Words + Mix JEN MONROE
Cover Art JEFF VELKER
As we first explored in the inaugural volume of Listen To This’ OMG JAPAN series a couple years back, few scenes have shaped contemporary electronic music as much as Japan in the 1980’s. Synth-pop and its offshoots—city pop, electro-pop, and techno kaya, among others—were particularly at the forefront of the conversation, enabled both by an increased availability of relatively affordable synthesizers and a culture of musical curiosity. Genres mutated in a way that was largely unprecedented at the time, and the members of Yellow Magic Orchestra (Yukihiro Takahashi, Haruomi Hosono, and Ryuichi Sakamoto) were at the center of the shift. The group’s influence has been enormous, so much so that it’s impossible to trace in a straight line: Juan Atkins, Kevin Saunderson, The Orb, David Sylvian, 808 State, and Afrika Bambaataa have all cited YMO as a major inspiration for their work.
Just as compelling as the music others made in response to Japanese synth pop, though, were the conversations that Japanese musicians had with each other, often in response to imported sounds. After all, YMO’s breakout single was a synth reinterpretation of Martin Denny’s “Firecracker,” a favorite piece from the father of exotica and a soundtrack of 1959 suburban fantasy-fueled Orientalism.
That interest in playing with conceptions of “Japanese-ness” shows up all over the Japanese pop canon, not just in the work of the members of YMO. On this mix, you can hear it most palpably on dip in the pool’s sparse and sprawling “Rabo Del Sol,” whose heavy, ceremonious drum and bell syncopation suggests traditional taiko, revisited with a medieval-futurist sensibility.
That proclivity towards inventive genre splicing is all over this mix, actually, perhaps most noticeably as a reggae influence in three very different incarnations. First, Akiko Yano’s steel drum-flecked synth-reggae cupcake “Ashkenazy Who?” is replete with gleefully gnashed vocals, twisted and slung in the mouth as if to mimic warped synth pulses. Next, Junko Yagami leans even more explicitly into reggae fusion on “ジョハナスバーグ” (“Zyohanasubargu,” i.e. a Romanization of the Japanese pronunciation of Johannesburg), a thick synth-funk ode to a global love for reggae, winking with drum machines and synthetic accordian. Last is Pecqre’s “Kylyln,” a spaced-out dub rendition of a song originally written by Ryuichi Sakamoto for Kazumi Watanabe, which comes from one of the most slept-on records in the Japanese canon. It was largely recorded in Jamaica at Channel One and Tuff Gong Studio on a trip organized by Bob Marley himself, as the story goes, at the urging of drummer and diehard reggae fan Masahito Hashido (aka Pecqre). It’s an incredible lineup: between Aston Barrett and Robbie Shakespeare on bass, Carly Barrett and Sly Dunbar on percussion, Minako Yoshida’s lead vocals, and Marcia Griffiths and Judy Mowatt singing back-up, one can only dream of being a fly on the wall during those sessions.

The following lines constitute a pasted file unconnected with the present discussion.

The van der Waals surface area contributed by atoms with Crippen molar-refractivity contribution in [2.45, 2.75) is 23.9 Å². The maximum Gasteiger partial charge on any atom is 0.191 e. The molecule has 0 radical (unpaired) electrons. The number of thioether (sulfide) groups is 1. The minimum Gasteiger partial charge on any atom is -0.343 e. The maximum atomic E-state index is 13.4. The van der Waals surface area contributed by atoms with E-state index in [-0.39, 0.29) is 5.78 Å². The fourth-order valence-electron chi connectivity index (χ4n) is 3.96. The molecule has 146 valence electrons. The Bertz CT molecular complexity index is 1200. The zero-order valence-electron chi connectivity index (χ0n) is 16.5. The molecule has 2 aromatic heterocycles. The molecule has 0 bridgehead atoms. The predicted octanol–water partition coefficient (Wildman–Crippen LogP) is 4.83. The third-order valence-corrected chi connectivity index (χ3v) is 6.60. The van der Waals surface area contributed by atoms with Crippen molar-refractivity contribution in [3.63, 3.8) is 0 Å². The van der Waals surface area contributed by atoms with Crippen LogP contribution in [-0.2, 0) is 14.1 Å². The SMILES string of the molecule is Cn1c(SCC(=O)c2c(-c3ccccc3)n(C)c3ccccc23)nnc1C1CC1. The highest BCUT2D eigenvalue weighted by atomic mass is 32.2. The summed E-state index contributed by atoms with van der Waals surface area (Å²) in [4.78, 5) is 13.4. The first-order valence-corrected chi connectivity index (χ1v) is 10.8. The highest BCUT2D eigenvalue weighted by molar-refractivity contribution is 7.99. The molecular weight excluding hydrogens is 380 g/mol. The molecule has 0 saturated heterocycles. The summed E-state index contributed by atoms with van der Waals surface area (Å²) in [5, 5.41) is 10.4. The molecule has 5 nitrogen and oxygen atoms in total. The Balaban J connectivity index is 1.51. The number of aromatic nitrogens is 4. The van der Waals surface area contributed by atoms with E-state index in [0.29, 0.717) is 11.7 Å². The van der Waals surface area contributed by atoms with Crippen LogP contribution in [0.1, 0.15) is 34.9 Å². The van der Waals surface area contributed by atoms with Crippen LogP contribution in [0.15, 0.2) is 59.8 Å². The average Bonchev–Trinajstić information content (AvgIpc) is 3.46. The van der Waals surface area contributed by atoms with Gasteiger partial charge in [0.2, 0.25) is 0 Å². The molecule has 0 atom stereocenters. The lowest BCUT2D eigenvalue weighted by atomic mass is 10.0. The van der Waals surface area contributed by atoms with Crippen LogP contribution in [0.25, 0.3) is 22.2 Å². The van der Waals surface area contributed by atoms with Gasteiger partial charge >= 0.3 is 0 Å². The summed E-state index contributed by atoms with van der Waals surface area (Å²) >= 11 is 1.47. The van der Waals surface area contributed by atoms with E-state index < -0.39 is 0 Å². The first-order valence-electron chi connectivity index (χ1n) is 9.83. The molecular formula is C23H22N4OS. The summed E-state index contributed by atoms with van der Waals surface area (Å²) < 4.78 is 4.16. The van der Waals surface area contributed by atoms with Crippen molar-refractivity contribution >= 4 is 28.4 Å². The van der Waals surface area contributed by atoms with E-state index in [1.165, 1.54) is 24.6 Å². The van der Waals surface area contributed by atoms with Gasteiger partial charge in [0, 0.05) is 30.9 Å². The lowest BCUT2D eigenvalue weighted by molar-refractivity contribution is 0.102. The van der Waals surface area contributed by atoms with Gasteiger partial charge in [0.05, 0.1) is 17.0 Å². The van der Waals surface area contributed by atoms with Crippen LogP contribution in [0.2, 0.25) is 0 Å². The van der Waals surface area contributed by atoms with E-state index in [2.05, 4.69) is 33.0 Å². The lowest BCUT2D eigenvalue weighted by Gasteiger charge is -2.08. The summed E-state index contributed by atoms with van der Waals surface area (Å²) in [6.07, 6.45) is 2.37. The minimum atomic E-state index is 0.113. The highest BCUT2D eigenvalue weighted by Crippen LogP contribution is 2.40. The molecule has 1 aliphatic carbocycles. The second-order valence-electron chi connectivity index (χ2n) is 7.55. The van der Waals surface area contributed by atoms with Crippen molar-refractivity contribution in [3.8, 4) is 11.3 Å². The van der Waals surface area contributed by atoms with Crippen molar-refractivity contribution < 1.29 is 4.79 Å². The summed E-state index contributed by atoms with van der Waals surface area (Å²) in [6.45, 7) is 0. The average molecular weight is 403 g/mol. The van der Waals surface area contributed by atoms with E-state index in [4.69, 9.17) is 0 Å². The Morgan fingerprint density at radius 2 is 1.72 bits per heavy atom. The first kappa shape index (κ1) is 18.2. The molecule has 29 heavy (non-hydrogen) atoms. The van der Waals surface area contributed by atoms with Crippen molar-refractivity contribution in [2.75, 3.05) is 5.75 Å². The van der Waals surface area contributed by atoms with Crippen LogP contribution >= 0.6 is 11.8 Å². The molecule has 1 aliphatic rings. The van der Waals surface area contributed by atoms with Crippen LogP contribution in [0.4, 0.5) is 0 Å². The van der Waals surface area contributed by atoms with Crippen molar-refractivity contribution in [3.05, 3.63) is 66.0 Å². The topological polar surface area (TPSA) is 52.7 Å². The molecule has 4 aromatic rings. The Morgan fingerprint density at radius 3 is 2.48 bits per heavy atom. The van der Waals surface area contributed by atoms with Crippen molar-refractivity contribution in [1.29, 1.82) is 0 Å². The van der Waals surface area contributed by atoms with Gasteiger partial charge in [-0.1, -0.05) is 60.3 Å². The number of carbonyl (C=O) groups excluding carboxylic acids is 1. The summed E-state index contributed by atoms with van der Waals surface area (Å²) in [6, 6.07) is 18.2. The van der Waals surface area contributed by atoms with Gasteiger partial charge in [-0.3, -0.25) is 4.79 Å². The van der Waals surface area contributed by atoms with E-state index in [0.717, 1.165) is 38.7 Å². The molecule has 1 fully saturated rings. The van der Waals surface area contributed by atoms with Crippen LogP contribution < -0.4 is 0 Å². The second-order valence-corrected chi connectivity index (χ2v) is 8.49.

Elsewhere in genre-bending is the supremely strange and wonderful “Down? Down, Down!”/“Stay Outta My World,” from Mariah vocalist Jimmy Murakawa, which, between its cavernous metallic clanging, creeping synth lines, and echoey muttering, feels more German industrial than Japanese. But by the song’s conclusion, it’s somehow morphed into a slinking hip-hop bass line with reverb hand-claps and sinister kiss-off lyrics to match, sounding uncannily like an unfinished Notorious B.I.G. track. Mami Koyama’s “Love Song” is a stunning piece of hypnagogic ambient pop punctuated by smoky swirls of koto, hyper-polished both in its opiated production and futuristic use of dimensional space.
Pizzicato V’s cover of Simon & Garfunkel’s “The 59th Street Bridge Song (Feelin’ Groovy)” is, for all its cheekiness, a gorgeous lounge-pop precursor to the Shibuya-kei sound that the group would go on to make famous in the ’90s. Ayuo Takahashi’s “流れる” sounds like top-tier, private press, cosmic New Age, except it’s by way of an avant-garde child prodigy-turned-early music scholar in collaboration with Koharu Kisaragi, a playwright and experimental theater figure (who, incidentally, makes an appearance in OMG JAPAN Volume 1 as well).
It’s generous music, and the rabbithole seems to go on forever, so it’s not surprising that it attracts obsessive record collectors. While a resurgence of interest has brought about a stream of exciting reissues, there are still countless incredible records that have have yet to be distributed outside of Japan—so happy digging, and happy listening!
1. Tabo’s Project – Feel
2. Imitation – Narcisa
3. Jimmy Murakawa – Down? Down, Down! / Stay Outta My World
4. Zabadak – 蝶
5. Akiko Yano – Ashkenazy Who?
6. Junko Ohashi – I Love You So
7. Junko Yagami – Zyohanasubargu
8. Tatsuro Yamashita – Love Talkin’ (Honey It’s You)
9. Yukihiro Takahashi – Konchu-Ki
10. Sandii & The Sunsetz – The Serious Game
11. Pizzicato V – The 59th Street Bridge Song (Feelin’ Groovy)
12. Pecqre – Kylyn
13. Joe Hisaishi – The Winter Requiem
14. dip in the pool – Rabo Del Sol
15. Masami Tsuchiya – Never Mind
16. Mami Koyama – Love Song
17. Toshifumi Hinata – サラズ・クライム
18. Ayuo Takahashi ft. Koharu Kisagari – 流れる
19. Hiroko Yakushimaru – 透明なチューリップ (Transparent Tulip)